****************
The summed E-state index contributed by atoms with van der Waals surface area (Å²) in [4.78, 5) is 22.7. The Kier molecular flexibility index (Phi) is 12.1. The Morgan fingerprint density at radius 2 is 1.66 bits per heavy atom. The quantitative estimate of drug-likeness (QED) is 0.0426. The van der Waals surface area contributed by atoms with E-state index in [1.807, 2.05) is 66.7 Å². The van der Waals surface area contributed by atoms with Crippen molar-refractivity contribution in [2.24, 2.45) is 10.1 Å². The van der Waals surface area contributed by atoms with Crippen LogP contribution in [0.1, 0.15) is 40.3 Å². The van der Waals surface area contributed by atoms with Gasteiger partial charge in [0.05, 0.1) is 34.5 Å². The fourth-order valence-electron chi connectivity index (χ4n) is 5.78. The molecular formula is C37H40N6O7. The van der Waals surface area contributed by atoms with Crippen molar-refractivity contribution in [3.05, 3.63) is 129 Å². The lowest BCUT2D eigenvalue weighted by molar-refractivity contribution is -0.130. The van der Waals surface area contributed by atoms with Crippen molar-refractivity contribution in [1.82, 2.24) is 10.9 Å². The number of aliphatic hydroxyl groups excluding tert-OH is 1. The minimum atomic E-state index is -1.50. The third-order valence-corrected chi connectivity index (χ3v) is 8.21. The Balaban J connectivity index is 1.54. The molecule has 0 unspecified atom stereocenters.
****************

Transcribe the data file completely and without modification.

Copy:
The summed E-state index contributed by atoms with van der Waals surface area (Å²) in [4.78, 5) is 22.7. The Kier molecular flexibility index (Phi) is 12.1. The Morgan fingerprint density at radius 2 is 1.66 bits per heavy atom. The quantitative estimate of drug-likeness (QED) is 0.0426. The van der Waals surface area contributed by atoms with E-state index in [1.807, 2.05) is 66.7 Å². The van der Waals surface area contributed by atoms with Crippen molar-refractivity contribution in [2.24, 2.45) is 10.1 Å². The van der Waals surface area contributed by atoms with Crippen LogP contribution in [0.1, 0.15) is 40.3 Å². The van der Waals surface area contributed by atoms with Gasteiger partial charge in [0.05, 0.1) is 34.5 Å². The fourth-order valence-electron chi connectivity index (χ4n) is 5.78. The molecular formula is C37H40N6O7. The van der Waals surface area contributed by atoms with Crippen molar-refractivity contribution in [3.05, 3.63) is 129 Å². The lowest BCUT2D eigenvalue weighted by molar-refractivity contribution is -0.130. The van der Waals surface area contributed by atoms with Crippen molar-refractivity contribution in [1.82, 2.24) is 10.9 Å². The number of aliphatic hydroxyl groups excluding tert-OH is 1. The minimum atomic E-state index is -1.50. The third-order valence-corrected chi connectivity index (χ3v) is 8.21. The Balaban J connectivity index is 1.54. The molecule has 0 unspecified atom stereocenters.